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Ballot Watch: Fellows in the Running

Currently there are only two Members of Congress who hold doctorates in physical, biological, natural, or mathematical sciences. While some others are engineers or medical professionals, there is a dearth of scientific and technical expertise among America’s legislators.

The arguments for elected representatives with scientific and technical backgrounds are familiar: we need advocates for the adequate funding of scientific research, and policymakers with training in the sciences and engineering are needed to help formulate evidence-based policies around major issues – many of which, from climate change to health recommendations, are rooted firmly in the S&T realm.

“Members of Congress are good at talking about things they aren’t experts in, except for science. That’s dangerous,” said AAAS CEO and STPF alumnus Rush Holt in the Wall Street Journal (1/5/2015).

Is there hope for more S&T knowledge in Congress? The answer will be revealed next November. Two STPF alumni fellowsare in races for congressional seats.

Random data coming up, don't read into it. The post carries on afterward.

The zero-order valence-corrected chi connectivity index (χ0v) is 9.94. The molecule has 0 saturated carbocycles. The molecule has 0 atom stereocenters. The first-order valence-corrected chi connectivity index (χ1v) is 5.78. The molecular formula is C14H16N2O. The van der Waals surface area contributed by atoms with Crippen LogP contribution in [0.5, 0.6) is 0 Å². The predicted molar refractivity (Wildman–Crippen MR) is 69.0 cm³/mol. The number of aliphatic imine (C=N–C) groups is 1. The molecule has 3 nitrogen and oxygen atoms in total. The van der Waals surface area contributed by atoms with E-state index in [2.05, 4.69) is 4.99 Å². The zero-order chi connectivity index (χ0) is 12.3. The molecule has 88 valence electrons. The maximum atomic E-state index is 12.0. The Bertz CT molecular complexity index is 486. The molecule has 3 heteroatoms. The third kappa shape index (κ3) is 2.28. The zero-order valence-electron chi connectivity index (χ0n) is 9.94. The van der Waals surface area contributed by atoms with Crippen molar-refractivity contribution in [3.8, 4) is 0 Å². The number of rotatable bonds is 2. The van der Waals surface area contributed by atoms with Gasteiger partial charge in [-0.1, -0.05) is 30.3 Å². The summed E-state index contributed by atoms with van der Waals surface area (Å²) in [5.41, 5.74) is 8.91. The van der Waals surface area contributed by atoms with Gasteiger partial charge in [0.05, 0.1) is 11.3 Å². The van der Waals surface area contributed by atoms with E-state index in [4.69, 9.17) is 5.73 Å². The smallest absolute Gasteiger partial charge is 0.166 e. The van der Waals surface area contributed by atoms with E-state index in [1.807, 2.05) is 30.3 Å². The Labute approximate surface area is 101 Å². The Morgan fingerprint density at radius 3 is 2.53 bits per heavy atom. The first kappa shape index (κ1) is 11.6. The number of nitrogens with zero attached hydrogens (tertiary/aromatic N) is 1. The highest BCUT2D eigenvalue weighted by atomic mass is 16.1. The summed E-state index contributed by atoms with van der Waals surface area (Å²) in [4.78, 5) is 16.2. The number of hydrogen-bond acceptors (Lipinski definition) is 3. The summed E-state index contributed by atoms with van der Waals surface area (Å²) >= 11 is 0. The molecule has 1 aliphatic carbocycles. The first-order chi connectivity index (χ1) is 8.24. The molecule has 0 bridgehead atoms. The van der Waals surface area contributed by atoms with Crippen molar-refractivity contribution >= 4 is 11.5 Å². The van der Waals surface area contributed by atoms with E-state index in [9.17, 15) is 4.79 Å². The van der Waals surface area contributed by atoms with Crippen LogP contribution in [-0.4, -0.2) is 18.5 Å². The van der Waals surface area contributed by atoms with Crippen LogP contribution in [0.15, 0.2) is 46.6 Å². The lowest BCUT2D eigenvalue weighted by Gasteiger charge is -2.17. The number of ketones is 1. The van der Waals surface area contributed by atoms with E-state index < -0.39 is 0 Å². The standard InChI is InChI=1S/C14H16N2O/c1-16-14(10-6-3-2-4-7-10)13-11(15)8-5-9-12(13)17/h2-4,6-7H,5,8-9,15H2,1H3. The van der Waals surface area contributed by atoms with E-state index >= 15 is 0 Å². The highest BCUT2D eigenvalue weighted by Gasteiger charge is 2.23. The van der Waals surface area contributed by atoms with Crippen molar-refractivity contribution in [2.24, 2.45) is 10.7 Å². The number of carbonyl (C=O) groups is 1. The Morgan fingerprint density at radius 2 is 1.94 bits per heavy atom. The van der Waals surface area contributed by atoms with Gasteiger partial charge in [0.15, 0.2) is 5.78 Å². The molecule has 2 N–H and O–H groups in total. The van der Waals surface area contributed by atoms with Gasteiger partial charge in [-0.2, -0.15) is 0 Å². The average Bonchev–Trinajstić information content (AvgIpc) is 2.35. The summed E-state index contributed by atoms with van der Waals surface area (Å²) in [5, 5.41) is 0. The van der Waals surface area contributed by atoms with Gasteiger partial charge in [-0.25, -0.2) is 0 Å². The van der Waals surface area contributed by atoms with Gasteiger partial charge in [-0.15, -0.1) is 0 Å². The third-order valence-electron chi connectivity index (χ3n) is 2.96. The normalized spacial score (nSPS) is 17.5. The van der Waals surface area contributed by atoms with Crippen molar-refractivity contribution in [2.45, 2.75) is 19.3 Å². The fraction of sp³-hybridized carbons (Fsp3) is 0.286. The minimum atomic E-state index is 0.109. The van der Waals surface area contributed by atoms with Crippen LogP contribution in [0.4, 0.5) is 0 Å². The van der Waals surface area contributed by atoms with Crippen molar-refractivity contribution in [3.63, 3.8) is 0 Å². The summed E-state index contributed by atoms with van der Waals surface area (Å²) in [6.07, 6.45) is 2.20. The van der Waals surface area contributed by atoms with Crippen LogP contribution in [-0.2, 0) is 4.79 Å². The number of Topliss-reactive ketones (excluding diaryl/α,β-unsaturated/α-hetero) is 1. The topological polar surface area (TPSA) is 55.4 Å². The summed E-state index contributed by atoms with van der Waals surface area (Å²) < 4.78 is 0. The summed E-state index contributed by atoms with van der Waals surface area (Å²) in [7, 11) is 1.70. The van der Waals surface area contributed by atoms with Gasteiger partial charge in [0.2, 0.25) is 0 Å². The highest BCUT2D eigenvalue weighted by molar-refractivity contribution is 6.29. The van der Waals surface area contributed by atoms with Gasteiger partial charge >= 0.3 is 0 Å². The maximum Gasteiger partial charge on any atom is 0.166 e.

Katie McGinty 2015

Katie McGinty video still (

Democrat Katie McGinty, 1989-90 Congressional Fellow sponsored by the American Chemical Society, made an unsuccessful bid for Pennsylvania governor last year. As the ninth of 10 children and a high school valedictorian, she thrives on challenge and is now running for the U.S. Senate for Pennsylvania.

In a campaign video, McGinty says she is running “because [she] wants to stand with the middle class and fight for families who are working hard to get ahead.”

Democrat John Plumb, 2004-05 Congressional Fellow sponsored by the Institute of Navigation, is taking aim for the seat of the 23rd Congressional District in New York.

John Plumb 2015

John Plumb at the podium. | Friends of John Plumb

Before his fellowship, Plumb received a doctorate in aerospace engineering and served six years in the Navy. He says the fellowship “irrevocably changed [his] life.” In the office of then-Senator Ken Salazar (D-CO), he focused on science, energy, and military issues. Then, he served for four years in the Pentagon and two years at the National Security Council working on defense policy.

“Throughout the last ten years, I have increasingly appreciated the value of the AAAS S&T Policy Fellowship program and have experienced first-hand the need for more science and engineering expertise in the upper echelons of government – including the Congress,” Plumb wrote in an August email to STPF alumni.

Plumb, similar to McGinty, puts working families front and center. “Year after year, our middle class and working families find it harder and harder to get ahead…. I will work with representatives regardless of party on the issues that matter most, so we can finally get some real results for our region’s rural communities” (John Plumb for Congress website).